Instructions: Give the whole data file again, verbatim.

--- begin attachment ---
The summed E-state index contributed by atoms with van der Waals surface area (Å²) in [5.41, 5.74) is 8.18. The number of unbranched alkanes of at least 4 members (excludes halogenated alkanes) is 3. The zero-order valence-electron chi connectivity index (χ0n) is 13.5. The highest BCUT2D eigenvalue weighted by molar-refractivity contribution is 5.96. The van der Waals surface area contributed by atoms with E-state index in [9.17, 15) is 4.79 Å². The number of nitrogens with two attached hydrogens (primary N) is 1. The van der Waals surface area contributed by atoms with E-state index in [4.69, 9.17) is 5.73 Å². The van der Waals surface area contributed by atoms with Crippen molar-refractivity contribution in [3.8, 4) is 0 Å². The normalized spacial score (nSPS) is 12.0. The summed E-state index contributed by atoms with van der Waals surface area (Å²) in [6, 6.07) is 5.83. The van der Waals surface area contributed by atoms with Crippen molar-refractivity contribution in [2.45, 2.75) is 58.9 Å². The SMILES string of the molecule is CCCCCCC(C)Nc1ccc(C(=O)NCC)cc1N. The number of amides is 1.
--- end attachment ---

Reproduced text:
The summed E-state index contributed by atoms with van der Waals surface area (Å²) in [5.41, 5.74) is 8.18. The number of unbranched alkanes of at least 4 members (excludes halogenated alkanes) is 3. The zero-order valence-electron chi connectivity index (χ0n) is 13.5. The highest BCUT2D eigenvalue weighted by molar-refractivity contribution is 5.96. The van der Waals surface area contributed by atoms with E-state index in [9.17, 15) is 4.79 Å². The number of nitrogens with two attached hydrogens (primary N) is 1. The van der Waals surface area contributed by atoms with E-state index in [4.69, 9.17) is 5.73 Å². The van der Waals surface area contributed by atoms with Crippen molar-refractivity contribution in [3.8, 4) is 0 Å². The normalized spacial score (nSPS) is 12.0. The summed E-state index contributed by atoms with van der Waals surface area (Å²) in [6, 6.07) is 5.83. The van der Waals surface area contributed by atoms with Crippen molar-refractivity contribution in [2.45, 2.75) is 58.9 Å². The SMILES string of the molecule is CCCCCCC(C)Nc1ccc(C(=O)NCC)cc1N. The number of amides is 1.